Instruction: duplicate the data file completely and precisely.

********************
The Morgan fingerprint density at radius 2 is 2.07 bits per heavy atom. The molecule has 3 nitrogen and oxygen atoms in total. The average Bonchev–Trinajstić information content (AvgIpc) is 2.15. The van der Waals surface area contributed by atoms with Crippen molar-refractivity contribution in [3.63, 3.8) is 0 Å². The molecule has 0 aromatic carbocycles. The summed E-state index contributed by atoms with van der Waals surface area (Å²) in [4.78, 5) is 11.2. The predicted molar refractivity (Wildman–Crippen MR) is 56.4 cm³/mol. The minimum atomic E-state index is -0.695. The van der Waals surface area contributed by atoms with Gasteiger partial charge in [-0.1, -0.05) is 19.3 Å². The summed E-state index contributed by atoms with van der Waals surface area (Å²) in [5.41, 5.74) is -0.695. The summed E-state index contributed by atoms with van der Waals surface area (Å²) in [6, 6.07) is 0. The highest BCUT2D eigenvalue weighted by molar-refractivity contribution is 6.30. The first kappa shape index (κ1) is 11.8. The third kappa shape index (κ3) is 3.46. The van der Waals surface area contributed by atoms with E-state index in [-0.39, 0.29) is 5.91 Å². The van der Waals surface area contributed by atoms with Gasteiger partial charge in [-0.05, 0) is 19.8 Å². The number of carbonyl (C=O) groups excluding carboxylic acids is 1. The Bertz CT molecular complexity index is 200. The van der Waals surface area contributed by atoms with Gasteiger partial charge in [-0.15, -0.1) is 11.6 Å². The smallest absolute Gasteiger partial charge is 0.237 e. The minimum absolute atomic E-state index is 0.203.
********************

The Morgan fingerprint density at radius 2 is 2.07 bits per heavy atom. The molecule has 3 nitrogen and oxygen atoms in total. The average Bonchev–Trinajstić information content (AvgIpc) is 2.15. The van der Waals surface area contributed by atoms with Crippen molar-refractivity contribution in [3.63, 3.8) is 0 Å². The molecule has 0 aromatic carbocycles. The summed E-state index contributed by atoms with van der Waals surface area (Å²) in [4.78, 5) is 11.2. The predicted molar refractivity (Wildman–Crippen MR) is 56.4 cm³/mol. The minimum atomic E-state index is -0.695. The van der Waals surface area contributed by atoms with Gasteiger partial charge in [-0.1, -0.05) is 19.3 Å². The summed E-state index contributed by atoms with van der Waals surface area (Å²) in [5.41, 5.74) is -0.695. The summed E-state index contributed by atoms with van der Waals surface area (Å²) in [6, 6.07) is 0. The highest BCUT2D eigenvalue weighted by molar-refractivity contribution is 6.30. The first kappa shape index (κ1) is 11.8. The third kappa shape index (κ3) is 3.46. The van der Waals surface area contributed by atoms with E-state index in [-0.39, 0.29) is 5.91 Å². The van der Waals surface area contributed by atoms with Gasteiger partial charge in [-0.05, 0) is 19.8 Å². The number of carbonyl (C=O) groups excluding carboxylic acids is 1. The Bertz CT molecular complexity index is 200. The van der Waals surface area contributed by atoms with Gasteiger partial charge in [-0.15, -0.1) is 11.6 Å². The smallest absolute Gasteiger partial charge is 0.237 e. The minimum absolute atomic E-state index is 0.203.